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Bearings Guide: A Southern Lifestyle for Men
 
Pioneering Bourbon, Again Drink
Angel's Envy
 

There’s one word that lured famed whiskey legend and inaugural member of the Whiskey Hall of Fame, Lincoln Henderson, away from a deserved season of rest and back into the work world: bourbon. “I came out of retirement to create the world’s finest bourbon on my own terms and to just enjoy the art of making whiskey. Now, I have complete creative freedom to create bourbon my own way so I make decisions based on the specific taste profile I want to achieve,” he says.

Lincoln spent most of his career working on world-class brands such as Woodford Reserve and Jack Daniels. With more than 40 years of experience and a passion for fine-tuning bourbon, Lincoln partnered with his son, Wesley, and created the Louisville Distilling Company, with the elder Henderson serving as the Master Distiller.

Their flagship product, Angel’s Envy Bourbon, was unveiled in 2010 and received high accolades, being the highest-rated bourbon ever by Wine Enthusiast and obtaining 2013 Editor’s Top Pick Award Of Excellence by Beverage Industry News. With that type of initial success, Lincoln needed something revolutionary to follow it up.

That’s how Angel’s Envy Rye Whiskey was born. It’s a natural progression for the beverage brand and another superb demonstration of Lincoln’s craft. The limited edition and soon-to-be-released whiskey is aged and conditioned according to Lincoln’s specific direction and intuition. He says, “I’m passionate about experimenting outside of conventional norms and producing unique whiskey steeped in tradition, but finished with a twist.”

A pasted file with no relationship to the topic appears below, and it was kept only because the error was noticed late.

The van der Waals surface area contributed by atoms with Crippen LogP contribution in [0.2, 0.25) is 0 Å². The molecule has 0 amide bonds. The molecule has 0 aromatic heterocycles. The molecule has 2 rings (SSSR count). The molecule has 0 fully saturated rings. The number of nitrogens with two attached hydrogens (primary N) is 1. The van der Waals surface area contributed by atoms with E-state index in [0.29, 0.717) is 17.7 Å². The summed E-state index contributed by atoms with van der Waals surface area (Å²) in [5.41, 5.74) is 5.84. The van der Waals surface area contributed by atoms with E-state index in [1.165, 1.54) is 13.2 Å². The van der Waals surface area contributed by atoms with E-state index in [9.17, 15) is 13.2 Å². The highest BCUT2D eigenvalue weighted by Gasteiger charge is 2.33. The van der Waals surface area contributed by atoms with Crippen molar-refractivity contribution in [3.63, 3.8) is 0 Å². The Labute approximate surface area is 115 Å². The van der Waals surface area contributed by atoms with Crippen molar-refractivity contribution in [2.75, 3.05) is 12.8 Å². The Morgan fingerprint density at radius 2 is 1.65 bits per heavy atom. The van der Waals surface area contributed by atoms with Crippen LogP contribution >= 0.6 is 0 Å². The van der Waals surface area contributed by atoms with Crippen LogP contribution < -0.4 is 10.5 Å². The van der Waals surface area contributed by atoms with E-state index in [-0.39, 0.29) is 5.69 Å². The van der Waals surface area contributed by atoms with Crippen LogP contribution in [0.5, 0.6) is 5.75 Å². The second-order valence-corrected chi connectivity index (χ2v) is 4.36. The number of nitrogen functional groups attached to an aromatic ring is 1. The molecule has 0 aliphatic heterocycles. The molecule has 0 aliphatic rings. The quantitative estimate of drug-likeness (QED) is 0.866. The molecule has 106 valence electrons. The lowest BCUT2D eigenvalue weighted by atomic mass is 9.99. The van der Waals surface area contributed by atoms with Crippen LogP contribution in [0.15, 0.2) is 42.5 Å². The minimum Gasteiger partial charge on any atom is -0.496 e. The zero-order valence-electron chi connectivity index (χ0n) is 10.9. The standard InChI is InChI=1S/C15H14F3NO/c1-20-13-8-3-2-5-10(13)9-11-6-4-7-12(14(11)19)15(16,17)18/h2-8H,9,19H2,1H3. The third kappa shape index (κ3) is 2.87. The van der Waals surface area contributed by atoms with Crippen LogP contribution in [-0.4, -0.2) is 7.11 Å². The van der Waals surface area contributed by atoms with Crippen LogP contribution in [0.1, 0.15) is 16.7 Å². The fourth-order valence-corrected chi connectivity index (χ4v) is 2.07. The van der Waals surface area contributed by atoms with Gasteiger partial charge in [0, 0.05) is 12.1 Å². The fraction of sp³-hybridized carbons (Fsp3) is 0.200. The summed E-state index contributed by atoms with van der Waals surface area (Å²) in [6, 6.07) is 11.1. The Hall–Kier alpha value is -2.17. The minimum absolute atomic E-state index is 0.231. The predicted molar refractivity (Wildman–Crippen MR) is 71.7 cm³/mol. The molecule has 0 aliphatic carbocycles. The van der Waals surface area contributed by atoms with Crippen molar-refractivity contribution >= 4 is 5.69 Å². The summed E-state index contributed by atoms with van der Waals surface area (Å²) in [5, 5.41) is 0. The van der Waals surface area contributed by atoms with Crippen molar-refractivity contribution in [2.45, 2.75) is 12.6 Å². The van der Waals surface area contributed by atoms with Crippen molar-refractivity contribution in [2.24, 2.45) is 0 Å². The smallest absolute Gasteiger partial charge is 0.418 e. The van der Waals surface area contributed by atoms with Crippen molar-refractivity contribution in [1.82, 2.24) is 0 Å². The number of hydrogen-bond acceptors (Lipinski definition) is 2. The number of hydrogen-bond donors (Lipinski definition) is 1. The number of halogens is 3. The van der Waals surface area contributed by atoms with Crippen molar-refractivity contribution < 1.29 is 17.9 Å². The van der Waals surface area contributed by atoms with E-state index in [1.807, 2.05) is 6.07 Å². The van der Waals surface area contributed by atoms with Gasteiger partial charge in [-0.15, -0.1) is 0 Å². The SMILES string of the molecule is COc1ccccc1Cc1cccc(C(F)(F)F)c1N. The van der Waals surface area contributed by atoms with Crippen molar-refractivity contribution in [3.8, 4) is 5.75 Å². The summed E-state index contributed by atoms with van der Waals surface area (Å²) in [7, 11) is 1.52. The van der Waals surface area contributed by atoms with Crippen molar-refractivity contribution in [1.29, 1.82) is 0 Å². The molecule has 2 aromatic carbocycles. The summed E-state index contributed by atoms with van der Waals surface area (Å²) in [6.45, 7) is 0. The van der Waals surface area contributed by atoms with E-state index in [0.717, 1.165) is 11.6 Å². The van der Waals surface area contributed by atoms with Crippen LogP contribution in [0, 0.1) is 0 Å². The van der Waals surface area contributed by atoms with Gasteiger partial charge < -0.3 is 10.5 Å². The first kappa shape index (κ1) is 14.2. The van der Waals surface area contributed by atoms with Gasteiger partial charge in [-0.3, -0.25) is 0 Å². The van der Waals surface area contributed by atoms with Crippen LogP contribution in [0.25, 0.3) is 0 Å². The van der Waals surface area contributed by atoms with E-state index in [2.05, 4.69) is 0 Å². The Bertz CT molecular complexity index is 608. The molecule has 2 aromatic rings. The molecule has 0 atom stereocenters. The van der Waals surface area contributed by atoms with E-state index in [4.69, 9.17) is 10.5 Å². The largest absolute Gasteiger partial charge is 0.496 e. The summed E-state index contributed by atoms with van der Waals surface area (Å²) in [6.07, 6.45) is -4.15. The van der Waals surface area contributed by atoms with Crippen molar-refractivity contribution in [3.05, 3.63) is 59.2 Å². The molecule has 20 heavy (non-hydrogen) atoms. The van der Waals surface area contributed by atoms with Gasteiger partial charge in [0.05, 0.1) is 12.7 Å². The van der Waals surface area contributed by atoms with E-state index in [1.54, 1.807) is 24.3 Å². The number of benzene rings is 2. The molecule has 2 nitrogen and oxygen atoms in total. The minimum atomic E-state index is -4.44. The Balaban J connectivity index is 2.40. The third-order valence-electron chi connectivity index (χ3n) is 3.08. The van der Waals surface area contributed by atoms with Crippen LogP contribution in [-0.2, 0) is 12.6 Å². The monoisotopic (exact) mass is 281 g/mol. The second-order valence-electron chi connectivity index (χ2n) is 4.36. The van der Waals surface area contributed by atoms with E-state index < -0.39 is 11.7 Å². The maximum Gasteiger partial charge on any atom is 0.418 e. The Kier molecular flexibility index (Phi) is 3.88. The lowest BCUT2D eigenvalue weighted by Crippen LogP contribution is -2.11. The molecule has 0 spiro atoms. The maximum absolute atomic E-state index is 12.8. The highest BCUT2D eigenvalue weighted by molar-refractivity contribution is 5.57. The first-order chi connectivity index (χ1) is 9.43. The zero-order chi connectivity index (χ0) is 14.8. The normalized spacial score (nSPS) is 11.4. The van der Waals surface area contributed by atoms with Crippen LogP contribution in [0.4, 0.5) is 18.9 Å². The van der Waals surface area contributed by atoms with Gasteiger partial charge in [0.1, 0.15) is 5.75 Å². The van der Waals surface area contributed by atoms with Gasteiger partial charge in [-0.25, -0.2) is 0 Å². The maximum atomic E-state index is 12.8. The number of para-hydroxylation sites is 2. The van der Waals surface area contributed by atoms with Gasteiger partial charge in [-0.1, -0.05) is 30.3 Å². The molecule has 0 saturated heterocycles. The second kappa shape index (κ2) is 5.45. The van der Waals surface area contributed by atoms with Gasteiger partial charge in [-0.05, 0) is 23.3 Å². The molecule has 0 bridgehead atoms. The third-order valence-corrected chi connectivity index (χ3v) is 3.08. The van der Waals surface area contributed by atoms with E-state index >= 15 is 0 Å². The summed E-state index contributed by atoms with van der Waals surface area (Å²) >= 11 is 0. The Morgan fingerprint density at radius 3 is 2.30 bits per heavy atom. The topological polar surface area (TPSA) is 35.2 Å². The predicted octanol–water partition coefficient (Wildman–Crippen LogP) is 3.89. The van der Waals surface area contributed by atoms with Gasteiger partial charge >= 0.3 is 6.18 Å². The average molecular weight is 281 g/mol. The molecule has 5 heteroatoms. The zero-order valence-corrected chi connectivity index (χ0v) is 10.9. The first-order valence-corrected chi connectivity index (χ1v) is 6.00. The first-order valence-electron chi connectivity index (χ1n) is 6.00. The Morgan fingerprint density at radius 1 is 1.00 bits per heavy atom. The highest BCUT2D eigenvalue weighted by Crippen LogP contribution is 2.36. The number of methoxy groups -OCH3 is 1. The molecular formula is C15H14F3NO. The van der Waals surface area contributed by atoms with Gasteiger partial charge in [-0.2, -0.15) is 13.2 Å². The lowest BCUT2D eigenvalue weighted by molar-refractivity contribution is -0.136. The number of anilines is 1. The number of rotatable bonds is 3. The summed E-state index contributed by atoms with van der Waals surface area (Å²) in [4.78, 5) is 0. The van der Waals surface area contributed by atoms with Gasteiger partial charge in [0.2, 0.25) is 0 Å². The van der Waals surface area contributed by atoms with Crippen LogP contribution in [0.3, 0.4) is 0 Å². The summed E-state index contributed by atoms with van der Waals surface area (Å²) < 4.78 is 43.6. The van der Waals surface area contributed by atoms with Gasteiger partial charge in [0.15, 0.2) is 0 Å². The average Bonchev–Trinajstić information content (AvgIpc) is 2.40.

Ever the experimenter, yet mindful of heritage, Lincoln chose 95 percent rye and 5 percent malted barley, and aged the whiskey for at least six years in American new-charred oak barrels. It was then finished in hand-selected Caribbean rum casks, which began as small French cognac barrels, for up to 18 months. Lincoln and his team sampled more than 100 different rums until they unanimously chose the winner. “We felt the rum we chose – which is from Barbados – had an extraordinary richness that perfectly marries with our rye whiskey,” he says. 

Indeed, with a whiskey that’s described as a “mingling of raw, spicy and earthy rye notes paired with the sweetness imparted by rum finishing,” which “results in an ultra-smooth and accessible ultra-rye whiskey, even at 100 proof,” it’s hard to see this product as anything but a fresh creation.

The quality of this whiskey isn’t sacrificed in any way, from its production to its packaging, bottled in perfume-grade Italian glass, and ceramic stamped with the brand’s iconic wings. It’s hand-filled, corked and crated in Louisville, Kentucky. Due to the scarcity of the special barrels and the intricacies involved in the finishing process, Angel’s Envy will only release 2,500 9-liter cases of the rye whiskey. Available in eleven states in May.

 
 
Redeeming Our Stories Culture
Stories